• Former MemberFormer Member Posts: 1,876,324 The Mix Honorary Guru
    Really agre with the writing everything down, last time I did this I was shockeda t how much money I was spending on shitty magazines that I barely read and then threw away. Also, writing things down might make you not buy little things that you don't need to save you the trouble of getting your notbook out...
  • Former MemberFormer Member Posts: 1,876,324 The Mix Honorary Guru
    By the value alternatives to food. Most of it tastes exactly the same. And Morrisons have got a half price offer on bread at the moment.
  • Former MemberFormer Member Posts: 1,876,324 The Mix Honorary Guru
    When you go shopping, look at the price per 100g / 100ml.
  • Former MemberFormer Member Posts: 1,876,324 The Mix Honorary Guru
    First thing to do is open a savings account, you can apply online, just as i did with my bank, with my e-saver account every month without fail i put £200 in there and forget about it.

    Thats what you should do, it doesnt even need to be a lot, even £100 or £50 but it will add up.

    And dont touch it, i would rather go without or borrow money before i touched my saving account, once you start taking a bit back now and again it wont act like much of a savings account.

    Also dont bother about searching around for a good rate as they are all crap, i couldnt care less about a percentage back form my bank as its not worth much even in the better savings account, all im interested in is a place to put my money and if a little gets added now and again by the bank then thats all well and good. Just pick an account thats convenient, something you can do online or at least at an atm.


    :thumb:
  • Former MemberFormer Member Posts: 1,876,324 The Mix Honorary Guru
    Although, borrowing money on higher rates than your savings makes no sense at all...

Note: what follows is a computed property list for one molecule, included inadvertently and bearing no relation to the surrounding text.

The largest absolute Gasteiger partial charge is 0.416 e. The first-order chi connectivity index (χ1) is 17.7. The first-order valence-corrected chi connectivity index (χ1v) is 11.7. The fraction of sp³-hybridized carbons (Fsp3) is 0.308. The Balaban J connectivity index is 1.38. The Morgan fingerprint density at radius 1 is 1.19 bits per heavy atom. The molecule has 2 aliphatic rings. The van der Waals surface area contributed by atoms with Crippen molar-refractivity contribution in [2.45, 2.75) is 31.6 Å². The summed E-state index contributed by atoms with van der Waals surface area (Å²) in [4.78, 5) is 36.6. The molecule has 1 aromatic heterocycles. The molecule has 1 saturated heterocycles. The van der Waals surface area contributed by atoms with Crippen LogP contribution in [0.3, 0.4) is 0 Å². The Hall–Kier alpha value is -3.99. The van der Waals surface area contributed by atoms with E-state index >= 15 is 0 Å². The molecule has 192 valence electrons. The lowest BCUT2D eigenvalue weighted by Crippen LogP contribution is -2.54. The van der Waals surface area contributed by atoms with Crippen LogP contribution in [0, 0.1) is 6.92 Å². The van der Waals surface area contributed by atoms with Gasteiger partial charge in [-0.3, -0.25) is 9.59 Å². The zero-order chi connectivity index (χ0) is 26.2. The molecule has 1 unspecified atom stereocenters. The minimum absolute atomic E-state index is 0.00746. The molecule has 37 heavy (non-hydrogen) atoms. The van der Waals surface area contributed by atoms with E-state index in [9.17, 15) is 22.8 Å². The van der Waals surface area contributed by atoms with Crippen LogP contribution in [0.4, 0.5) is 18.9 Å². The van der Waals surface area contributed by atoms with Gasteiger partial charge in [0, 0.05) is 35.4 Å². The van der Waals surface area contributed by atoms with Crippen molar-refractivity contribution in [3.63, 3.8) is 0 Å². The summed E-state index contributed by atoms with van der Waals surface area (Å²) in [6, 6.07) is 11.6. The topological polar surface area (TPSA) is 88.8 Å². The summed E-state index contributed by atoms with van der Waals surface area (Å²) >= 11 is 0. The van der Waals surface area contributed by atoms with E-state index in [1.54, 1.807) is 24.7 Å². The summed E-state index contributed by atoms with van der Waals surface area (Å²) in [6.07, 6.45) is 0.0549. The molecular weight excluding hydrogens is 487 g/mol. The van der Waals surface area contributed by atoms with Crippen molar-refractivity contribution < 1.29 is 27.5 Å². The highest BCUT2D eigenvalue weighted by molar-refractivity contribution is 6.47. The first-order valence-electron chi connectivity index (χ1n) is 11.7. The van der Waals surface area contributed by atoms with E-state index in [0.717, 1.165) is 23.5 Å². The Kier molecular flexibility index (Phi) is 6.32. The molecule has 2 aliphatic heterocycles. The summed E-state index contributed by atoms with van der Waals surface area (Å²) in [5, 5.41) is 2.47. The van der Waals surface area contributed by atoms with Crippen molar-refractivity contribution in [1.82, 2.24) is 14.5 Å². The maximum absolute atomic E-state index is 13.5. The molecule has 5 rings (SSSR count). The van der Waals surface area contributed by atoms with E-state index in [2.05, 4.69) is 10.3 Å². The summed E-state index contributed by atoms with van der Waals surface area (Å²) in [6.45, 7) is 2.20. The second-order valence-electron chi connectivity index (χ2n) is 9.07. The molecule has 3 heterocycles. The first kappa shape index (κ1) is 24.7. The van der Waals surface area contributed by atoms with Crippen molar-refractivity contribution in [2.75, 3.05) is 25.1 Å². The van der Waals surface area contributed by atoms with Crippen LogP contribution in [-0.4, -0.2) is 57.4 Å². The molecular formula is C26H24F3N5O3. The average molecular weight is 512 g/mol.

• Former MemberFormer Member Posts: 1,876,324 The Mix Honorary Guru
    Look at buying the larger packs or stuff in different packaging

    Couple of examples from Sainburys' where we shop

    Hellmann's Real Mayonnaise 600g £2.75p

    Hellmann's Real Mayonnaise 800g £2.82p

    33% more for 7p


    Heinz Squeezy Tomato Ketchup 342g £1.35p

    Heinz Tomato Ketchup (glass bottle) 342g £1.04p
  • Former MemberFormer Member Posts: 1,876,324 The Mix Honorary Guru
    I second meal plans and shopping list. Also, if you know someone with a car ask if you can go with them to the supermarket next time they go, that way you can bulk buy. You can save massively buying non perishables like rice and pasta, spices, dried pulses, tinned tomatoes etc in large quantities, I also find it helps with planning meals if I know I just need to buy the fresh fruit and veg each week. Cook as much as you have time to from scratch too, the cost per meal can come to just pennies that way and means you'll feel less guilty about having occasional treats.

    Once you're debt free, the savings idea is great. Even though interest rates are still low, most variable rate ISAs will still pay you more interest than current accounts. If a real emergency crops up you can always withdraw the money and importantly you'll have avoided the dreaded overdraft. Then once you've got a nice lump sum look into putting a bit of it into a savings account with a fixed rate. :thumb:
  • Former MemberFormer Member Posts: 1,876,324 The Mix Honorary Guru
    Hey guys,

    Managing money always seems like a chore, but getting it right sooner always pays off later (mind the pun!).

    Great tips on here already - I like the meal planning and keeping a record of everything you spend.

    I came across the FSA's website called What About Money? which is aimed at young people. It has lots of useful information and tips for saving money. It also has a budgeting section.

    Budgeting can seem hard at first - but work out what you need to spend money on every month (which you already seem to know), and then have a look at what's left. Try to save as much as you can for a 'rainy day' and then can spend the rest as you want but make sub-budgets for things like food and clothes etc.

    Hope this helps :)